Diabetes is a complicated disease that can have a plethora of systemic effects, some of the first of which show up in the mouth.
New findings published in JAMA Otolaryngology suggest that people with Type 2 diabetes may be at greater risk for developing head and neck cancers than those without diabetes. Researchers noted that oral cancer was by far the most prevalent cancer found and that diabetic patients between 40 and 65 years of age were at a significantly higher risk than those in other age groups.
According to the study, people with Type 2 diabetes have approximately 1.5 times greater risk across the board. While a 50% increase in risk is relatively small, the findings are still significant: It’s very important to closely monitor patients with diabetes for signs and symptoms of head and neck cancer.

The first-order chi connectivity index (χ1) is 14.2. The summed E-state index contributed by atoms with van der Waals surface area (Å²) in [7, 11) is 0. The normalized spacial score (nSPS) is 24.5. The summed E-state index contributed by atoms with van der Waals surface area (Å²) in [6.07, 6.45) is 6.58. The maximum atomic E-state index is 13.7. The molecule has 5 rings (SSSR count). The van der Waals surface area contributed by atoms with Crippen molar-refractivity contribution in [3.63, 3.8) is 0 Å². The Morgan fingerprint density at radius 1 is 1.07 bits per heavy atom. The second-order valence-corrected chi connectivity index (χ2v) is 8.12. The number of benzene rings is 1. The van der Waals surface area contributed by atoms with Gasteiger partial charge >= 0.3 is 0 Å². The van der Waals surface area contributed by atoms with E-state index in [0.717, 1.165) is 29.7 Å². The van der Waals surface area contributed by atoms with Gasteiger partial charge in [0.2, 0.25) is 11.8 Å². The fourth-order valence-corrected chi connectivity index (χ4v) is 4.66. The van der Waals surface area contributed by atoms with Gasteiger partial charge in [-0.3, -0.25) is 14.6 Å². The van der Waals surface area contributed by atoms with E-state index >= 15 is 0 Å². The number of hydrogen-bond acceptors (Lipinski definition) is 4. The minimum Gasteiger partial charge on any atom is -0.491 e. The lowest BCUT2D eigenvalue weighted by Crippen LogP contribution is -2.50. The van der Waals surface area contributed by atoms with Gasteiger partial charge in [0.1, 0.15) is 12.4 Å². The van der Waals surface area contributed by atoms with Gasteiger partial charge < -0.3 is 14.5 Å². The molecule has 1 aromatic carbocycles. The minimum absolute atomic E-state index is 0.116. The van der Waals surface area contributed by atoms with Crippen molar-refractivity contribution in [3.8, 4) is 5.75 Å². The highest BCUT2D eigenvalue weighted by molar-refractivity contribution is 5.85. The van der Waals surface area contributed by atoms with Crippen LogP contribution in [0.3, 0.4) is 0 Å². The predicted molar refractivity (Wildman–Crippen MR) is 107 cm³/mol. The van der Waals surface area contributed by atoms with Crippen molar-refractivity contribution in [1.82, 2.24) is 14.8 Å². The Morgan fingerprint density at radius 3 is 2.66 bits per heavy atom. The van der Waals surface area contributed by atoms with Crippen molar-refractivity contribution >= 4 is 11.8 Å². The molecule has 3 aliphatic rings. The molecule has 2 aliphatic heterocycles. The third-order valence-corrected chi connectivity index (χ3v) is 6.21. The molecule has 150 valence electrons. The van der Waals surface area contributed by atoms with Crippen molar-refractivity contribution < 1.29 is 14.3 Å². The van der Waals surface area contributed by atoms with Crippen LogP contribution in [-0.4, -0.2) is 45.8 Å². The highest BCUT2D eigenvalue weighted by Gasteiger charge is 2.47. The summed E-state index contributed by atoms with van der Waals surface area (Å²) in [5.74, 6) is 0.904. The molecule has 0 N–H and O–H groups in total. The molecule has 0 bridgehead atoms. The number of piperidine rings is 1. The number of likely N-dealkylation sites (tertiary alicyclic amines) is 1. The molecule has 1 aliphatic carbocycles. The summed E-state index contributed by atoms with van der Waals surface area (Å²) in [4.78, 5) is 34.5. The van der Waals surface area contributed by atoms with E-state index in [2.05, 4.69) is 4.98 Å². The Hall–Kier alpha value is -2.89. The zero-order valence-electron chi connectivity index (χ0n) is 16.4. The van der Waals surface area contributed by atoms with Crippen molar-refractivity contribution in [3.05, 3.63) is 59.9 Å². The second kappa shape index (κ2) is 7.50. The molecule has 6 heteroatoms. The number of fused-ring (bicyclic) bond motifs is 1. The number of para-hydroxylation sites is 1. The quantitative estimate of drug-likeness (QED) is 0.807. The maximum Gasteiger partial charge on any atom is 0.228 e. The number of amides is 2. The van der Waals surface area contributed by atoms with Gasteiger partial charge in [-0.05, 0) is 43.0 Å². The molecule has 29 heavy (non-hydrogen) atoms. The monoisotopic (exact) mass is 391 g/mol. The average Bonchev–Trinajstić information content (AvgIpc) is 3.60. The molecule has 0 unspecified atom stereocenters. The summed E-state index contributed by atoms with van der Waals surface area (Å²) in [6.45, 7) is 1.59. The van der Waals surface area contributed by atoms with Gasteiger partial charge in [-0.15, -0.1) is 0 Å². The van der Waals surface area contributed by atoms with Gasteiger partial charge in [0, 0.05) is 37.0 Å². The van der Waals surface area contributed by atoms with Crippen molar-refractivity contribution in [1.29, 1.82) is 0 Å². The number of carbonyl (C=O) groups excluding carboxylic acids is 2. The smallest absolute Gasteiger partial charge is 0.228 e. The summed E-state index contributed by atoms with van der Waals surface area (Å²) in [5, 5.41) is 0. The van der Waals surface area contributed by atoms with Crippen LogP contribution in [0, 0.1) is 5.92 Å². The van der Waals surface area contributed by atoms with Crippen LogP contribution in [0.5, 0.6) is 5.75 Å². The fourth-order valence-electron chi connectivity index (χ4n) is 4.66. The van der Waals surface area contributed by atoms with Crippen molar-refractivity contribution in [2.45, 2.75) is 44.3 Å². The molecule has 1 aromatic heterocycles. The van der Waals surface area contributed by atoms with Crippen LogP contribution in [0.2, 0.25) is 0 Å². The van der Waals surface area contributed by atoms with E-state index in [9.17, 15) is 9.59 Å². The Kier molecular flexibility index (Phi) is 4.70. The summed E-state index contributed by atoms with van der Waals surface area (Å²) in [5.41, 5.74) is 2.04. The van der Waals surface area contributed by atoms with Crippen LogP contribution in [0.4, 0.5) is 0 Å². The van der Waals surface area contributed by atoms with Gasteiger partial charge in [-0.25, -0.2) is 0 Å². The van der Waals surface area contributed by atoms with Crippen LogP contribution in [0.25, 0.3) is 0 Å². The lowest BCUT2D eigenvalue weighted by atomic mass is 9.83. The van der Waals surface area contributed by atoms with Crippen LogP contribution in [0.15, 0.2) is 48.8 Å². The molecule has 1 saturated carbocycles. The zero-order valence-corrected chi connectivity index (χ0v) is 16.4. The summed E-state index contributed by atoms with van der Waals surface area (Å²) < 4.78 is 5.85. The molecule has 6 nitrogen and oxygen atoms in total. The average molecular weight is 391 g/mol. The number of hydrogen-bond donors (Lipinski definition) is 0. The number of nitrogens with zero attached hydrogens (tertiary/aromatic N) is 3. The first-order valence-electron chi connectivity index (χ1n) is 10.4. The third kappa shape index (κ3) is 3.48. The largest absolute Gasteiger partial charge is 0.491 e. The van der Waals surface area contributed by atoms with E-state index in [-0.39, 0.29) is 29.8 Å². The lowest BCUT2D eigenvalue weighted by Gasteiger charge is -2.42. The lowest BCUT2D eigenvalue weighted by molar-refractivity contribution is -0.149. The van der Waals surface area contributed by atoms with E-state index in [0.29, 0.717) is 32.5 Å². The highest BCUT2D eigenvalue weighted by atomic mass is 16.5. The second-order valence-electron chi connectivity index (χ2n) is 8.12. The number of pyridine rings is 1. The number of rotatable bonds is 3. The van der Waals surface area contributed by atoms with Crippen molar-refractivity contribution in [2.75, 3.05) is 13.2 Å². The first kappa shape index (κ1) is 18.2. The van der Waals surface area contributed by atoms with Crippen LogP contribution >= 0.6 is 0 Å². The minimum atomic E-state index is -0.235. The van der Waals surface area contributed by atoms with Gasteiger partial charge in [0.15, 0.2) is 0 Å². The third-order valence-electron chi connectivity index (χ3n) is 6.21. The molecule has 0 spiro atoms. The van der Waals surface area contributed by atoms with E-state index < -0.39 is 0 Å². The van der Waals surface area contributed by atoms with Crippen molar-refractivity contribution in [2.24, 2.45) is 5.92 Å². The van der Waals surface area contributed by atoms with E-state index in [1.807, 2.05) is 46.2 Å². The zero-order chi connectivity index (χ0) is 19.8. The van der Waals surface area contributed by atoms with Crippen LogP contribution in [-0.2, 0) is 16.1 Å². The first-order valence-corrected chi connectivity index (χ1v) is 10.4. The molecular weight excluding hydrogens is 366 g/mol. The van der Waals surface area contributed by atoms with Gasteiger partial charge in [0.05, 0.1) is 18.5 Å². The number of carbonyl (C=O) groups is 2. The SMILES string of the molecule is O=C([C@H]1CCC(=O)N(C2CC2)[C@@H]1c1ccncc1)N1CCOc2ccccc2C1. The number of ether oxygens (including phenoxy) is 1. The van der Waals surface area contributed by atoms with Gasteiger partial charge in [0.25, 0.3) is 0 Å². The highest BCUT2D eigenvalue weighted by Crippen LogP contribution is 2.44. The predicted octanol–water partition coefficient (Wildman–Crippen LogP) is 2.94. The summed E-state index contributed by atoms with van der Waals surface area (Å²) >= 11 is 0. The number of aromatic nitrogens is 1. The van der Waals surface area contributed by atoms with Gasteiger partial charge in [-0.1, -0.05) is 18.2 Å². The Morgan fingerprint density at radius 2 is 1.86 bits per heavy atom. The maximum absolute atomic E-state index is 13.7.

Diabetes has many comorbid conditions that can increase the costs and complications involved in the care and management of the disease. Medical professionals know that they must be hyper-vigilant when it comes to monitoring the systemic health of their diabetic patients, and it is now widely accepted that a critical component to their outcomes is a healthy mouth. Because oral, head, and neck cancer screenings are already a part of many dental checkups, these most recent findings emphasize the importance the dental team can play in helping patients with diabetes live longer, healthier lives.